Shell Cordovan is slowly invading into my life. What started with a bracelet, I now own a cordovan wallet, keychain and today a watch strap.
The linen bags that came out of the envelope reeked of the peculiar smell that is shell cordovan. It is not a bad thing. I tossed the envelope aside and placed the linen bags down.
The strap that slid out of the bag was wonderfully heavy compared to the nylon ones that I’m most familiar with. The front portion of the strap holds the same shine you see in Alden boots. This makes things a little hard to photograph so I apologize in advance. I guess I could have placed it all inside a white box, but what’s the fun in looking at product in white void?
The back of the strap contains a stamped company logo. I like the logos on my stuff small and unobtrusive, and DaLuca has done exactly that.
My Marathon GSAR looks a lot better with this strap on than with the Dubstraps Selvedge NATO strap. The strap might look even better with a Submariner… anyone care to loan one to me to check?
The saddle stitching is hand-done by Daniel Luczak, the owner of DaLuca Straps. Based in San Diego, Daniel started the company around two and a half years ago with strap offerings for Panerai watches. Daniel has added wallets, belts, camera straps and other leather goods into the mix.
I was worried that the beefy Horween shell cordovan would make the strap unnecessarily chunky where the material bunches back in on the top rings, but the concern was unwarranted. Sure there was more material at the end of the strap, but I find that it added to the aesthetics rather than detract from it. The black hardware is a nice touch too. Other shell cordovan NATO bands on the market only offer matte steel, but DaLuca puts out both matte and black PVD.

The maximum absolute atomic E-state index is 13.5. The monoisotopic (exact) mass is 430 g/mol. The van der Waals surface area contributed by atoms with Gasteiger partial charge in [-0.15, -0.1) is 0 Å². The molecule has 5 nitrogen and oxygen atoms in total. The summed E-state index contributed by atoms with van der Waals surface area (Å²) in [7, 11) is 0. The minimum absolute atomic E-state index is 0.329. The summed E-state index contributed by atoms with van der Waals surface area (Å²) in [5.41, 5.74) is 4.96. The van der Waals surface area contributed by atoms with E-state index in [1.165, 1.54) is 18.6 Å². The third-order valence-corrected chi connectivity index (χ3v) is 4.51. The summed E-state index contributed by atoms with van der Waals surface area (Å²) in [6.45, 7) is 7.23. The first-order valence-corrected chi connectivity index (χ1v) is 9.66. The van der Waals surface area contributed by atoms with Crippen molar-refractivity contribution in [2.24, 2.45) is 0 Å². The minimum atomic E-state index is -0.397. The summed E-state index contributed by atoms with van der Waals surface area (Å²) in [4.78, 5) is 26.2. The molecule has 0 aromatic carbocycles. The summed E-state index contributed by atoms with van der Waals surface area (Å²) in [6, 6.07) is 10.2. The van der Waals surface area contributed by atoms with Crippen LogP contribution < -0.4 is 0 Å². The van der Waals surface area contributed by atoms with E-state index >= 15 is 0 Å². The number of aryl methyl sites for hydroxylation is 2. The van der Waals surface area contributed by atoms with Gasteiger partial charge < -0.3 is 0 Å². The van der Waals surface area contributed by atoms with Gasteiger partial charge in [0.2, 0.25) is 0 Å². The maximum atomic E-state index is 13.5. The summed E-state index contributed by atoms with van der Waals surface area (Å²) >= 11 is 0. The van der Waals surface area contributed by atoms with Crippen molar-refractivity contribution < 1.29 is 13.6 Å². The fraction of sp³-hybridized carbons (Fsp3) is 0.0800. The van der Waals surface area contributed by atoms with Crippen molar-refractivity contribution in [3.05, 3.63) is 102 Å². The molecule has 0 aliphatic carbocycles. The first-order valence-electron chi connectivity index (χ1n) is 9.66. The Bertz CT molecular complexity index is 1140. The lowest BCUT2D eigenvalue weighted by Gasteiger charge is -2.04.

The strap sits comfortably on my puny 6 1/2 inch wrist. I’ll take some wear pictures when the sky isn’t shitting lightning.
The only real concern I would have for the strap is at the weak point of the strap, the stitching. Not to say that Mr. Luczak’s stitching is off (far from it), but that the top ring where the leather first passes through is secured by a single set of stitching. If that spot manages to tear, you would lose the single point that holds the strap together. This is a minor concern since the strap is shell cordovan leather. It would take a lot of abuse to get shell cordovan to fall apart. The danger of losing your watch is very minimal due to the nature of NATO bands. The method of doubling back the extra material keeps the watch securely on your wrist even in the event of a strap failure. The only setback with a strap failure would be the time it would take to send the strap back to Daniel Luczak. He will personally answer your e-mail and make any issue right.
DaLuca NATO strap in Horween’s shell cordovan in color #8 with black PVD hardware, along with a black Maratac Zulu band (the old standby) and a Dubstraps Selvedge NATO strap.
The second linen bag held a small snap wallet in black shell cordovan. This is also saddle stitched by Mr. Luczak’s hands. Made in America goodness.
As I’ve said earlier, I like my logos small and unobtrusive, but I find myself drawn to this logo. The contrast in colors and texture of the logo makes it a nice addition to the rear of the wallet. I also hold a weird fascination to double headed raptor motifs, so the DaLuca logo appeals to me.
The wallet is minimalist, consisting of a single pocket interior held closed by a snap buckle. In order to fit money into the wallet you would have to do a double fold. I crammed 10 bills and a challenge coin into the wallet and it fit with room to spare.
Credit cards and the like fits this wallet without an issue. DaLuca also makes a bigger version of this as well as a bifold.
Overall the products are well crafted and fantastic. They’re set at a reasonable price considering its material and Handmade in America status. It’s also good to know that the owner will stand behind the product he crafted his own hands. I know who to talk to when I get another watch.
If you hop over to Daniel’s page, be sure to check out his section on retired straps!